We argue that the events of 11 September 2001 (911) should be understood as a tragedy in the Greek sense of the term. Contemporary US views of tragedy typically communicate a sense that little can be done to predict or explain catastrophic events. This leads to feelings of hopelessness and helplessness. Accordingly, traditional US psychological interventions focus upon ameliorative efforts only. In Greek notions of tragedy, however, the hero(ine) has a character flaw that contributes to his/her demise. Lessons are learned, and catharsis results. From the standpoint of the US as a tragic hero, psychological interventions should be both ameliorative and preventative. We contend that this overemphasis on ameliorative work and the limited views of terrorism's root causes are counterproductive. Indeed, we recommend that individual US psychologists and the American Psychological Association leadership engage in both ameliorative efforts and broadly conceived preventative work.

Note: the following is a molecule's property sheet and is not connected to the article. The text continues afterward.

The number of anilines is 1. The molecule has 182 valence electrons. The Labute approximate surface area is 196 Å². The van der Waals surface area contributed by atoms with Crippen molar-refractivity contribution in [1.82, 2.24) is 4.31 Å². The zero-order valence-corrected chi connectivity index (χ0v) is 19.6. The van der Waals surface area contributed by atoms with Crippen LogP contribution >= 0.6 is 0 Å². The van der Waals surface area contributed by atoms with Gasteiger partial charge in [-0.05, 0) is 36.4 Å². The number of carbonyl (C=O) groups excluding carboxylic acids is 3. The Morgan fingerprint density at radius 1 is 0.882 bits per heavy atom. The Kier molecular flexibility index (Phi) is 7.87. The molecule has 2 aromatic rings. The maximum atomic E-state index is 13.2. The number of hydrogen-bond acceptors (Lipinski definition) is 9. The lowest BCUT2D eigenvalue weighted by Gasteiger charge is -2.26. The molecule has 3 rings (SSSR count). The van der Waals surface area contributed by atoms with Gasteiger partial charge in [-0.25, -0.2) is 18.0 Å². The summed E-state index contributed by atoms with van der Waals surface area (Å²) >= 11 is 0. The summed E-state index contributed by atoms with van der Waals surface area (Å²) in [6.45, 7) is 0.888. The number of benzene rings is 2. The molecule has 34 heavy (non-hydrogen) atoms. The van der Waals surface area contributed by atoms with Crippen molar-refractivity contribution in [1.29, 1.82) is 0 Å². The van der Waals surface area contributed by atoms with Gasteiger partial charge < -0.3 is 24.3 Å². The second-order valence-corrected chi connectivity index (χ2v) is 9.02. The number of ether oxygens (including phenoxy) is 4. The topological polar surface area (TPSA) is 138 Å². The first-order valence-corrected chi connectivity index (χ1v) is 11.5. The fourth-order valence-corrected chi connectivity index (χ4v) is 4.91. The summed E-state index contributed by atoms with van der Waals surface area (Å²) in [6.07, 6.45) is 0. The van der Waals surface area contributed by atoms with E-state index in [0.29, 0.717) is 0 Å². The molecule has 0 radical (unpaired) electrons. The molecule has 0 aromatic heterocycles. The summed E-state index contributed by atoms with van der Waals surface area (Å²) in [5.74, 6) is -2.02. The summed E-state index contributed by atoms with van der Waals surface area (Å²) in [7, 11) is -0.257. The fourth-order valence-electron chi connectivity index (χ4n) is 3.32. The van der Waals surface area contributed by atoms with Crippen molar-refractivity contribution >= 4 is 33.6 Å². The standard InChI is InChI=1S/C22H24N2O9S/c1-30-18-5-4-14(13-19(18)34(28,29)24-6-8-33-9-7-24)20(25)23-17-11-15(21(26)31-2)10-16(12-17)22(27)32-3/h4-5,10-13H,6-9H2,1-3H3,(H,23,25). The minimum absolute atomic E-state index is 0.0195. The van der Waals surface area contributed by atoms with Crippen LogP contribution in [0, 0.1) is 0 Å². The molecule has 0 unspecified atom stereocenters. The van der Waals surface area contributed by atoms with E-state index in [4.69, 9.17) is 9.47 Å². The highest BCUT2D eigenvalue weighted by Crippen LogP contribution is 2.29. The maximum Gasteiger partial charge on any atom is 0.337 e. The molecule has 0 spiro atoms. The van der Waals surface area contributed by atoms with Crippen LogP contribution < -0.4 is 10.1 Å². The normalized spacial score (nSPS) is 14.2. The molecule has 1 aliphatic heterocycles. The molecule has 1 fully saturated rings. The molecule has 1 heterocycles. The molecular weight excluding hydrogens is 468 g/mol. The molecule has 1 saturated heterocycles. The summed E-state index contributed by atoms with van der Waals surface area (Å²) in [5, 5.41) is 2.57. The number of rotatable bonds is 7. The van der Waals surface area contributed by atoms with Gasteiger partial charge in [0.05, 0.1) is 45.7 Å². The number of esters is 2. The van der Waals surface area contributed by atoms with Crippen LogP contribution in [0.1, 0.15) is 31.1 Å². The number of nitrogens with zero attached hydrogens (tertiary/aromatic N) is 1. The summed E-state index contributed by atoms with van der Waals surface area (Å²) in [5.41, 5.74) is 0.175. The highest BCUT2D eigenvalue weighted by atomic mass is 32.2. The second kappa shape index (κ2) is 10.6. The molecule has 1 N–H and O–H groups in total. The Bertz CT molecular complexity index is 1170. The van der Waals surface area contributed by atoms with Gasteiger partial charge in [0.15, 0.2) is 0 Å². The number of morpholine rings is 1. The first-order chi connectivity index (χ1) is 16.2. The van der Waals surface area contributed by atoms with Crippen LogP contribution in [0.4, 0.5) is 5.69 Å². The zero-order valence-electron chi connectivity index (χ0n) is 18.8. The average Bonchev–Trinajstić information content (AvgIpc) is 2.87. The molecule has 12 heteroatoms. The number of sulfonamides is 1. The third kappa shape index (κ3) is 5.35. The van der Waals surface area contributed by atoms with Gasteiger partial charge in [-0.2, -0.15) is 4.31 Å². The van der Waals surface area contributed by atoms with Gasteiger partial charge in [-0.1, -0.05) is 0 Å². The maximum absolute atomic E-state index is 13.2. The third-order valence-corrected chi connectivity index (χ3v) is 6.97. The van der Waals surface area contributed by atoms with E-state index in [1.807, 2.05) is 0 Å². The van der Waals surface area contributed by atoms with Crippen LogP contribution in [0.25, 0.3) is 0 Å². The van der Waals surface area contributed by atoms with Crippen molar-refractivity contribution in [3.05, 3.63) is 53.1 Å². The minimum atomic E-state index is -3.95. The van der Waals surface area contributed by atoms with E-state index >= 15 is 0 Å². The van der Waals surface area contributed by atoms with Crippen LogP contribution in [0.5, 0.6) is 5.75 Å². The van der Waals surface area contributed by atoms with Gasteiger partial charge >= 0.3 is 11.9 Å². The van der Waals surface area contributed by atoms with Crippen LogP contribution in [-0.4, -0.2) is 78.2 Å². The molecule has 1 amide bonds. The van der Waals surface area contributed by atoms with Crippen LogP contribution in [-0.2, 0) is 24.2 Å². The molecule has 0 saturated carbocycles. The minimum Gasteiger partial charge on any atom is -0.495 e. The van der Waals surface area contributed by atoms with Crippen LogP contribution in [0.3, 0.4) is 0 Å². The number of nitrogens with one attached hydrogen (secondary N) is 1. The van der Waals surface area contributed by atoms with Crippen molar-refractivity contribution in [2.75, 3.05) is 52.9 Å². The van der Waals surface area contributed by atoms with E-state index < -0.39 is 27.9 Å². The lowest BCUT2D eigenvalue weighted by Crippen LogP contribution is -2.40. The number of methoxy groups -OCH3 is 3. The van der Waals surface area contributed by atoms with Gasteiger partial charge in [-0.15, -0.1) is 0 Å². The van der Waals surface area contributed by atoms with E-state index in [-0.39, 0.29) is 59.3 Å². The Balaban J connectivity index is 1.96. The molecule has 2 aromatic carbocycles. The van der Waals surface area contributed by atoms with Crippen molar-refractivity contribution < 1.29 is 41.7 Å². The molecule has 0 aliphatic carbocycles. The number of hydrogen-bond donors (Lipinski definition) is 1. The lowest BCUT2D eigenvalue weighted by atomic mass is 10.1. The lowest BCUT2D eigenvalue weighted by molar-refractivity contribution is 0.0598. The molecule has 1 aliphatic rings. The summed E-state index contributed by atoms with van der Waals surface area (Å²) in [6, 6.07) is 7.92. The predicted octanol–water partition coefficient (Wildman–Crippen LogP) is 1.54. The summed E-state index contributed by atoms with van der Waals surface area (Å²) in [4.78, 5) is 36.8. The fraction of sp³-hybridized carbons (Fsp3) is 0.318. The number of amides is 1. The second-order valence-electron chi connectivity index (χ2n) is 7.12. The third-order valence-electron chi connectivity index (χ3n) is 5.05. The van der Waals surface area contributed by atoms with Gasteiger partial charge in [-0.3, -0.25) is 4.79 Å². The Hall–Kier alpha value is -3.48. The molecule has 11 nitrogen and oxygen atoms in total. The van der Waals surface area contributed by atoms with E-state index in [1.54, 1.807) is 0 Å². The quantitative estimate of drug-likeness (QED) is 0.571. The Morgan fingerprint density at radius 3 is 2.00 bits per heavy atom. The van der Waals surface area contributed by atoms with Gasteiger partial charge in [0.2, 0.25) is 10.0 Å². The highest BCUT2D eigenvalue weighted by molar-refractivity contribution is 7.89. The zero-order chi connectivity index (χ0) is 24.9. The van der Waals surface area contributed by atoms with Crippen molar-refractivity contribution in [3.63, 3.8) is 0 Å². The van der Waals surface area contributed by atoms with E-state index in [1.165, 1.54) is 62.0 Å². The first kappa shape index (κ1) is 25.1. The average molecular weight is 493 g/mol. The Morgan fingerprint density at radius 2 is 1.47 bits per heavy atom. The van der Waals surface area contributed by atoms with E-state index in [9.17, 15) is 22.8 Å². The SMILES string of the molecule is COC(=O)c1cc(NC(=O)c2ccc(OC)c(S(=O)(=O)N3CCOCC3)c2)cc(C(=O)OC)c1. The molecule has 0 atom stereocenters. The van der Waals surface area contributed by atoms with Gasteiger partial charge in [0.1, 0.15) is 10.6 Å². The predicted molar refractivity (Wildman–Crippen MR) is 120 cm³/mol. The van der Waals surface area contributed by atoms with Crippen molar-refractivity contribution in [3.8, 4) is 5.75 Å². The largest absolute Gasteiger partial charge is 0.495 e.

|Original language||English (US)|
|Number of pages||6|
|Journal||Journal of Community and Applied Social Psychology|
|State||Published - Sep 1 2002|
All Science Journal Classification (ASJC) codes
- Social Psychology
- Sociology and Political Science